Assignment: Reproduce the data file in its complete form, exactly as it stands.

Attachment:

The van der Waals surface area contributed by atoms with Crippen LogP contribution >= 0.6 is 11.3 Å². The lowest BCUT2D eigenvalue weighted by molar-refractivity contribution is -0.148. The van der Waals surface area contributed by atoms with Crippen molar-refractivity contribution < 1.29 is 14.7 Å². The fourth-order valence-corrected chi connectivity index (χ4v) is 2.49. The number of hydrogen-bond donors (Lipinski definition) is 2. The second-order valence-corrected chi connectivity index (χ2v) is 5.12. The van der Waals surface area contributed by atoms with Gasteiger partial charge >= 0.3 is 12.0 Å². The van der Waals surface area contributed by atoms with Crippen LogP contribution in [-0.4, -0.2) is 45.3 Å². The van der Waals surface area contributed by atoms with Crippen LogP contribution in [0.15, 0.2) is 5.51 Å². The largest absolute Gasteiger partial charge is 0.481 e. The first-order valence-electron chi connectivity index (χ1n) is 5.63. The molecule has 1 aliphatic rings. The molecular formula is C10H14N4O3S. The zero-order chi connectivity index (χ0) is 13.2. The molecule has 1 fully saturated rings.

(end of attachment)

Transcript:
The van der Waals surface area contributed by atoms with Crippen LogP contribution >= 0.6 is 11.3 Å². The lowest BCUT2D eigenvalue weighted by molar-refractivity contribution is -0.148. The van der Waals surface area contributed by atoms with Crippen molar-refractivity contribution < 1.29 is 14.7 Å². The fourth-order valence-corrected chi connectivity index (χ4v) is 2.49. The number of hydrogen-bond donors (Lipinski definition) is 2. The second-order valence-corrected chi connectivity index (χ2v) is 5.12. The van der Waals surface area contributed by atoms with Gasteiger partial charge >= 0.3 is 12.0 Å². The van der Waals surface area contributed by atoms with Crippen LogP contribution in [-0.4, -0.2) is 45.3 Å². The van der Waals surface area contributed by atoms with Crippen LogP contribution in [0.15, 0.2) is 5.51 Å². The largest absolute Gasteiger partial charge is 0.481 e. The first-order valence-electron chi connectivity index (χ1n) is 5.63. The molecule has 1 aliphatic rings. The molecular formula is C10H14N4O3S. The zero-order chi connectivity index (χ0) is 13.2. The molecule has 1 fully saturated rings.